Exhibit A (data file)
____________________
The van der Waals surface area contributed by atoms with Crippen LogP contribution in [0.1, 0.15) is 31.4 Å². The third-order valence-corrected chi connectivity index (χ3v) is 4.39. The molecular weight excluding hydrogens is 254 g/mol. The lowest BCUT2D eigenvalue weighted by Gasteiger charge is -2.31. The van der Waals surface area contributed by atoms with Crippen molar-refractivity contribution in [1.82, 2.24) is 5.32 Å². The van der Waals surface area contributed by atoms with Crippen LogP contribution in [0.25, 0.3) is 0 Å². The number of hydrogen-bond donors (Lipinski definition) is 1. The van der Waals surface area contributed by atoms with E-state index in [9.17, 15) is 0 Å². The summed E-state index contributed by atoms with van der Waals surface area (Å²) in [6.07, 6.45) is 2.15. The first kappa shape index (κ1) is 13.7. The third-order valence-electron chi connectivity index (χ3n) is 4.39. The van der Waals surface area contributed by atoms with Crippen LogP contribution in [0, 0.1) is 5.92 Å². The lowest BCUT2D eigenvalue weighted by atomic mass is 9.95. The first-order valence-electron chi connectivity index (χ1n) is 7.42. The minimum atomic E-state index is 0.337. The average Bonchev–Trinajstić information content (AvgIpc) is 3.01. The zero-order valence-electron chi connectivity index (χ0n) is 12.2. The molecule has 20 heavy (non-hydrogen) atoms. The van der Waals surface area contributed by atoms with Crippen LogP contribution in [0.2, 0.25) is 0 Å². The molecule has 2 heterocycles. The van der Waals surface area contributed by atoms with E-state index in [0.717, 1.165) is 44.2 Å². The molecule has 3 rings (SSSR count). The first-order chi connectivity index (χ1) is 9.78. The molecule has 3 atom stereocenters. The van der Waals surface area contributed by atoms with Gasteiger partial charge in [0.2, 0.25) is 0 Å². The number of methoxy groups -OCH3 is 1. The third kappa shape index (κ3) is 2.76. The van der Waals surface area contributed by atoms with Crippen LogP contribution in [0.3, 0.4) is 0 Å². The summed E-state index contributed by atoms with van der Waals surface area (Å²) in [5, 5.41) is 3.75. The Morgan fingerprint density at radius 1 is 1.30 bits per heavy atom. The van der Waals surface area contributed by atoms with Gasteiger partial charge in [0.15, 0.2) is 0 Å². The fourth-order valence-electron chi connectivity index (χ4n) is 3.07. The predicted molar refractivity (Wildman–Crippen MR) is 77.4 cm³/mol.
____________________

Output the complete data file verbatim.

The van der Waals surface area contributed by atoms with Crippen LogP contribution in [0.1, 0.15) is 31.4 Å². The third-order valence-corrected chi connectivity index (χ3v) is 4.39. The molecular weight excluding hydrogens is 254 g/mol. The lowest BCUT2D eigenvalue weighted by Gasteiger charge is -2.31. The van der Waals surface area contributed by atoms with Crippen molar-refractivity contribution in [1.82, 2.24) is 5.32 Å². The van der Waals surface area contributed by atoms with Crippen LogP contribution in [0.25, 0.3) is 0 Å². The number of hydrogen-bond donors (Lipinski definition) is 1. The van der Waals surface area contributed by atoms with E-state index in [9.17, 15) is 0 Å². The summed E-state index contributed by atoms with van der Waals surface area (Å²) in [6.07, 6.45) is 2.15. The first kappa shape index (κ1) is 13.7. The third-order valence-electron chi connectivity index (χ3n) is 4.39. The van der Waals surface area contributed by atoms with Crippen LogP contribution in [0, 0.1) is 5.92 Å². The lowest BCUT2D eigenvalue weighted by atomic mass is 9.95. The first-order valence-electron chi connectivity index (χ1n) is 7.42. The minimum atomic E-state index is 0.337. The average Bonchev–Trinajstić information content (AvgIpc) is 3.01. The zero-order valence-electron chi connectivity index (χ0n) is 12.2. The molecule has 20 heavy (non-hydrogen) atoms. The van der Waals surface area contributed by atoms with Crippen LogP contribution in [0.2, 0.25) is 0 Å². The molecule has 2 heterocycles. The van der Waals surface area contributed by atoms with E-state index in [0.717, 1.165) is 44.2 Å². The molecule has 3 rings (SSSR count). The first-order chi connectivity index (χ1) is 9.78. The molecule has 3 atom stereocenters. The van der Waals surface area contributed by atoms with Gasteiger partial charge in [0.2, 0.25) is 0 Å². The number of methoxy groups -OCH3 is 1. The third kappa shape index (κ3) is 2.76. The van der Waals surface area contributed by atoms with Crippen LogP contribution in [0.3, 0.4) is 0 Å². The summed E-state index contributed by atoms with van der Waals surface area (Å²) in [5, 5.41) is 3.75. The Morgan fingerprint density at radius 1 is 1.30 bits per heavy atom. The van der Waals surface area contributed by atoms with Gasteiger partial charge in [0.15, 0.2) is 0 Å². The fourth-order valence-electron chi connectivity index (χ4n) is 3.07. The predicted molar refractivity (Wildman–Crippen MR) is 77.4 cm³/mol.